Tuesday, May 7, 2013
A Bold New Vision for Meditech
I have no financial relationships with any EHR vendor, but feel a great affinity for the vendors in Massachusetts - eClinicalWorks, AthenaHealth and Meditech.
For the past few years, I've suggested to Meditech that cloud hosted, standards-based, web-centric and mobile enabled hospital information systems would be very welcome by the marketplace.
The industry has had a mixed reaction to Meditech version 6, a proprietary, non-standard, non-web, non-cloud, non-mobile, client/server application that requires complete hardware and software replacement when upgrading from version 5.
I spent last Monday afternoon at Meditech and can tell you that they have listened to industry feedback (and my obsessive focus on web-based applications).
The Meditech senior team demonstrated version 6.1, a cloud hosted, standards-based, web-centric, mobile enabled, ambulatory and inpatient, analytics backed, personal health record enabled, and care managed focused application that will be shipping in 2014.
What did I see?
A new ambulatory EHR written from scratch to work on iPads supporting a voice-based or typed workflow. Some vendors have created two applications often with different copies of the data- one for the desktop and one for mobile devices. Meditech has wisely optimized the 6.1 EHR application for multiple devices using the same architecture from the same database. LSS, the previous ambulatory application, will be replaced by the new application that includes very friendly medication management, clinical documentation, and order entry tools.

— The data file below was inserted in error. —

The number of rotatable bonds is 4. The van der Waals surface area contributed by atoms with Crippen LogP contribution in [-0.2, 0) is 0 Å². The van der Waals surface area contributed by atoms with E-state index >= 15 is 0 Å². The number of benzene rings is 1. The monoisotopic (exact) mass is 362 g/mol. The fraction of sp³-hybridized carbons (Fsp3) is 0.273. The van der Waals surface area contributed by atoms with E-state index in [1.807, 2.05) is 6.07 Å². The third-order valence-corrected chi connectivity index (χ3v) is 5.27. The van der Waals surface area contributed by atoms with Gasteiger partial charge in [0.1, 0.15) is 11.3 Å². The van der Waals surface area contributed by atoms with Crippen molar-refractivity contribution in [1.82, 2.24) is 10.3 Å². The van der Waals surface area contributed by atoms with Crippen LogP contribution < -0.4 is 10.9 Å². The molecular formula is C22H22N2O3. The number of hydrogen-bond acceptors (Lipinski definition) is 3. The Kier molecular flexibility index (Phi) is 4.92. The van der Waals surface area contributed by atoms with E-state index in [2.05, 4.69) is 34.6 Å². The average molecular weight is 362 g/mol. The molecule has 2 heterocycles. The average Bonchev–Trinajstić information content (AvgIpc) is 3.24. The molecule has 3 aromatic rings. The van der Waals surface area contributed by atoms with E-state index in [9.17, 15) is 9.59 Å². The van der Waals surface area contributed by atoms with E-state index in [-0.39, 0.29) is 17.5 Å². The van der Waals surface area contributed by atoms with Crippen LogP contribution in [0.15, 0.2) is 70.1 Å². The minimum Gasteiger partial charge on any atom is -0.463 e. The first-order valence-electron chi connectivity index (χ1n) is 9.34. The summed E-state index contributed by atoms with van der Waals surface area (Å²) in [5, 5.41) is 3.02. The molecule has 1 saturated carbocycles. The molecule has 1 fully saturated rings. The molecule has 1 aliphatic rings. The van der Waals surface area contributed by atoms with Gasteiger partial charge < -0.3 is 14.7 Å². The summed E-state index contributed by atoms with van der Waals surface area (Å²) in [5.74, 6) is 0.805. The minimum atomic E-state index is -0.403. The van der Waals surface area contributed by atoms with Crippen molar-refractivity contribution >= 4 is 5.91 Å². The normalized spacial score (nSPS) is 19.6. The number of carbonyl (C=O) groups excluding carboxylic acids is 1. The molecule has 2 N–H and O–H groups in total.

A new Meaningful Use Stage 2 compliant Hospital Information System that is available anywhere without Meditech specific client software. The Direct protocol for interoperability is fully enabled.
A new PHR written from scratch designed for mobile devices and including many advanced wellness/preventative care features.
A new analytics platform that includes self service data mining tools
A new "post EHR" application that synthesizes the lifetime experience of the patient and enables non-physician care managers to ensure patients are receiving optimized care per protocols.
Everything was demonstrated via an iPad.
They are also working on applications to support anesthesia, ICUs, and infection surveillance. My only advice to them was to create a few full featured, highly usable products rather than try to launch an entire suite of products simultaneously that lack comprehensive functionality. The 6.0 product was a complete re-platforming for Meditech which resulted in some upgraded products not having all the features of their 5.x predecessors.
In the past two years, Epic has gained a very large share of the hospital IT marketplace. Since competition is a good thing for the industry, I'm hopeful that Meditech 6.1 will be very attractive to hospitals which want to implement a modern platform at an attractive price.
Meditech's new vision is bold and in my opinion, right on track.
I'm eagerly awaiting the production delivery of 6.1.
Posted by John Halamka at 3:00 AM
Subscribe to: Post Comments (Atom)
You and I have been together in a number of groups over the years, and I too have expressed my frustration with Meditech's lack of adherence to "standards" over the years. While 6.0 was a step in the right direction, there were a number of missteps and oversights in 6.0. We all know that a vendor needs to get something to market quickly to be able to recoup development costs, but there is a fine art to determining when a product is ready for prime-time. Likewise, most in our industry is aware of the concept of "Moore's Law" - Intel co-founder Gordon Moore's observance that basically technology capabilities double every two yeras. Historically, Meditech's capabilities have failed to live up to the expectations of Moore's law, and that is why 6.0 was such a huge step in the Meditech community.